Gradual changes and the progressive transformations of our world, allow evolution time for its species to adapt to the new conditions.
The sifakas, like all the group of the lemurs to which they belong, arose in the evolutionary isolation of Madagascar. There are no lemurs in any other part of the world and there never have been. And the same is true of over 150,000 plant and animal species that are exclusive to this African island.
The lemurs appeared after Madagascar separated from the African continent. They are therefore a group that has developed without the evolutionary pressure of competition with continental species.
But this absence of competition brings acute risks. All the species that developed in these evolutionary islands closely depend on their equally exclusive ecosystems. Lemurs, chameleons, fossas and insects, geckos, iguanas and the over 7,300 endemic plant species are the cells of the organism which is Madagascar, pieces in a living whole who could not survive without each other.
And this affects both animals and plants, large and small, hunters and prey.
The travellers of these islands of independent evolution can teach us much not only about how life diversifies but also about the fragility of life on earth. They are small scale worlds, examples reflecting the destiny of the entire planet in a much shorter period of time.
On the other side of the Indian Ocean, a much larger island conserves species which show us what the world might have been like without the placentary mammals.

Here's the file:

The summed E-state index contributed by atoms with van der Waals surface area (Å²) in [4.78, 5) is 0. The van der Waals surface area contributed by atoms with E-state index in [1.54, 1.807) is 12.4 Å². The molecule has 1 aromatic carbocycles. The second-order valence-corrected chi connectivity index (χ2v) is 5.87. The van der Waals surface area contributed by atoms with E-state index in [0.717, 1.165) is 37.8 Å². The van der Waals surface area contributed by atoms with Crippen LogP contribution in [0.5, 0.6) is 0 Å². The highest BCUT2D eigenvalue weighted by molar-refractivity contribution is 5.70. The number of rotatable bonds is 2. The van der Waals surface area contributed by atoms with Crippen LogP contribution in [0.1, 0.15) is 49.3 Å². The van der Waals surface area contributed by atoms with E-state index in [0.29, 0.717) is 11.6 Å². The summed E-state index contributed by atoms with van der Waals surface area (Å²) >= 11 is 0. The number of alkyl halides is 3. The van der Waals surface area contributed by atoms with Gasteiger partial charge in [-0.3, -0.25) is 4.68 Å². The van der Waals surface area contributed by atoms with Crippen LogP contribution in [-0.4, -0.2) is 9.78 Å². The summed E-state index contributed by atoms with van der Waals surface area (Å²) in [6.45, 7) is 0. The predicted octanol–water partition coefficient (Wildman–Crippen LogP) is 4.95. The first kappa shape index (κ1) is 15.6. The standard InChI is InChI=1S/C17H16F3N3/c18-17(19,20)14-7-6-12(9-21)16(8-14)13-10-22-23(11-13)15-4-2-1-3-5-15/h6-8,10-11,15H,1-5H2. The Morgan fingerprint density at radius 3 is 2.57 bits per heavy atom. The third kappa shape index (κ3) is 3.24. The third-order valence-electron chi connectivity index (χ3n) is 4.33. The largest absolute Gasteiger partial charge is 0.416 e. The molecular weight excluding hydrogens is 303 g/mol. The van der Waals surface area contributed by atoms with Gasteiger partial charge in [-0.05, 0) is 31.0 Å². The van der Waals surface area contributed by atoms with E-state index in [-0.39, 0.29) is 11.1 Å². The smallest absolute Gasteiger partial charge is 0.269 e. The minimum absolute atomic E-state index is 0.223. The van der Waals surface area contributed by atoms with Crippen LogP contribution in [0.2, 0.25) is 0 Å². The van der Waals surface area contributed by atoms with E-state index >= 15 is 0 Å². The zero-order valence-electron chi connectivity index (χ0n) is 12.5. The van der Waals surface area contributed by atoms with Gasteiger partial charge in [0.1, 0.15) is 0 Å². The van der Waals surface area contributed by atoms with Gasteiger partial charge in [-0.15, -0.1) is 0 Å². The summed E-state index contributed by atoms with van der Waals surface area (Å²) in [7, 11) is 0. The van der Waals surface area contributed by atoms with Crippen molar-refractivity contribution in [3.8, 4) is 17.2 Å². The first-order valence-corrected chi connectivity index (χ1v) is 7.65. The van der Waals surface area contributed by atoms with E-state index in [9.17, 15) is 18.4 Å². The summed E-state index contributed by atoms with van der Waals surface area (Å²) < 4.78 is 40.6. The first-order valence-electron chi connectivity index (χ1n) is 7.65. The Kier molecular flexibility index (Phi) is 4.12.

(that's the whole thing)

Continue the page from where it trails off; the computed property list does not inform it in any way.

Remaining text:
The interior of the prehistoric jungles of Australia is still home to the descendents of the distant Gondwana, the southern super-continent that split apart fifty million years ago.
This echidna is a representative of a lineage that became obsolete when the mammals acquired the ability to develop their young inside them, thus freeing themselves from the older formula, which was to lay eggs.
Along with the monotremes – the name given to this group of egg-laying mammals, Australia also has another type of mammal: the marsupials, who complete the development of their young inside pouches or marsupia.
The marsupials, and the majority of the species originating in the distant Gondwana, had left behind the continental competition faced by the plants and animals in the rest of the world. But Australia would also subject them to harsh tests.
When Australia became an independent island, it began a slow journey northwards. Over thousands of years, the island approached warmer latitudes and that brought progressive but important climatic changes in its interior.
The warming of that young Australia might well have led to a massive, localised extinction. But the process was so slow that the Australian animals had time to adapt and evolve.
The case of Australia is a perfect example demonstrating how, in the massive extinctions that have ravaged our planet, there is one factor that determines the ability of the earth, and life, to resist – and that factor is time.
The impact of a meteorite is an aggression of such speed and magnitude that it unleashes the destruction of millions of species. But gradual changes, the progressive transformations of our world, allow evolution time for its species to adapt to the new conditions. And it is that ability that has permitted, despite the great extinctions, life to recover time and time again.
If life is given time, it demonstrates that it can be adaptable and flexible.